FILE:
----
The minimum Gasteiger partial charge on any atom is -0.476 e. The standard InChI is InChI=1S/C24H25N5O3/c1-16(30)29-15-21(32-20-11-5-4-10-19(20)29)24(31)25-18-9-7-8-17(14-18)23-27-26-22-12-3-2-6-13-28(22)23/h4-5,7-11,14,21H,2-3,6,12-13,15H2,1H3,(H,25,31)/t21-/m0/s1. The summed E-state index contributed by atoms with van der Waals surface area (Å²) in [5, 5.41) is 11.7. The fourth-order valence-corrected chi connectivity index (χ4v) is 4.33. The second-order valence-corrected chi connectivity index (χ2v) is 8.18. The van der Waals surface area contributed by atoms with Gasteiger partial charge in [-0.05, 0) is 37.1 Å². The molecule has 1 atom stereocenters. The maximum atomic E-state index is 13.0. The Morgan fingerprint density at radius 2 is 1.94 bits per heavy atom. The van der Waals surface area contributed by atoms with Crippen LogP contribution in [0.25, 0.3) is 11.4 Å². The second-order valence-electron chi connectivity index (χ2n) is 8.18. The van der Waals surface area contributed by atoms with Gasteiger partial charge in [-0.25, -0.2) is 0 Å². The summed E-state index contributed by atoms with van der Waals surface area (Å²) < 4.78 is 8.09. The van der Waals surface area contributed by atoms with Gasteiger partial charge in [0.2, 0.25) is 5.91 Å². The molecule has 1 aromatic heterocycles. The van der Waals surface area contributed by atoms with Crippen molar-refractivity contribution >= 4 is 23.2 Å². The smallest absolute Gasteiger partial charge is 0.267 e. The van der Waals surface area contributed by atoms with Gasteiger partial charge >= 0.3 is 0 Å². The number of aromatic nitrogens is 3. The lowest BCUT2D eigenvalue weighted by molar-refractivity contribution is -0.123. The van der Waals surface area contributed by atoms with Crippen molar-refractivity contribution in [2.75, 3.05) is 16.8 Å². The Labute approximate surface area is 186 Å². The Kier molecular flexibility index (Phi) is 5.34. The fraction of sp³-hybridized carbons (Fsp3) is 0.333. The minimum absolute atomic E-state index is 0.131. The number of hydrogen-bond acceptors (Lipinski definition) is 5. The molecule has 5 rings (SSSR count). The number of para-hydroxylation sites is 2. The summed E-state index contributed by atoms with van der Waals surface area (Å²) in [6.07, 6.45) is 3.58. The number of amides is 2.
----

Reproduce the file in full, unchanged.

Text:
The minimum Gasteiger partial charge on any atom is -0.476 e. The standard InChI is InChI=1S/C24H25N5O3/c1-16(30)29-15-21(32-20-11-5-4-10-19(20)29)24(31)25-18-9-7-8-17(14-18)23-27-26-22-12-3-2-6-13-28(22)23/h4-5,7-11,14,21H,2-3,6,12-13,15H2,1H3,(H,25,31)/t21-/m0/s1. The summed E-state index contributed by atoms with van der Waals surface area (Å²) in [5, 5.41) is 11.7. The fourth-order valence-corrected chi connectivity index (χ4v) is 4.33. The second-order valence-corrected chi connectivity index (χ2v) is 8.18. The van der Waals surface area contributed by atoms with Gasteiger partial charge in [-0.05, 0) is 37.1 Å². The molecule has 1 atom stereocenters. The maximum atomic E-state index is 13.0. The Morgan fingerprint density at radius 2 is 1.94 bits per heavy atom. The van der Waals surface area contributed by atoms with Crippen LogP contribution in [0.25, 0.3) is 11.4 Å². The second-order valence-electron chi connectivity index (χ2n) is 8.18. The van der Waals surface area contributed by atoms with Gasteiger partial charge in [-0.25, -0.2) is 0 Å². The summed E-state index contributed by atoms with van der Waals surface area (Å²) < 4.78 is 8.09. The van der Waals surface area contributed by atoms with Gasteiger partial charge in [0.2, 0.25) is 5.91 Å². The molecule has 1 aromatic heterocycles. The van der Waals surface area contributed by atoms with Crippen molar-refractivity contribution >= 4 is 23.2 Å². The smallest absolute Gasteiger partial charge is 0.267 e. The van der Waals surface area contributed by atoms with Gasteiger partial charge >= 0.3 is 0 Å². The number of aromatic nitrogens is 3. The lowest BCUT2D eigenvalue weighted by molar-refractivity contribution is -0.123. The van der Waals surface area contributed by atoms with Crippen molar-refractivity contribution in [2.75, 3.05) is 16.8 Å². The Labute approximate surface area is 186 Å². The Kier molecular flexibility index (Phi) is 5.34. The fraction of sp³-hybridized carbons (Fsp3) is 0.333. The minimum absolute atomic E-state index is 0.131. The number of hydrogen-bond acceptors (Lipinski definition) is 5. The molecule has 5 rings (SSSR count). The number of para-hydroxylation sites is 2. The summed E-state index contributed by atoms with van der Waals surface area (Å²) in [6.07, 6.45) is 3.58. The number of amides is 2.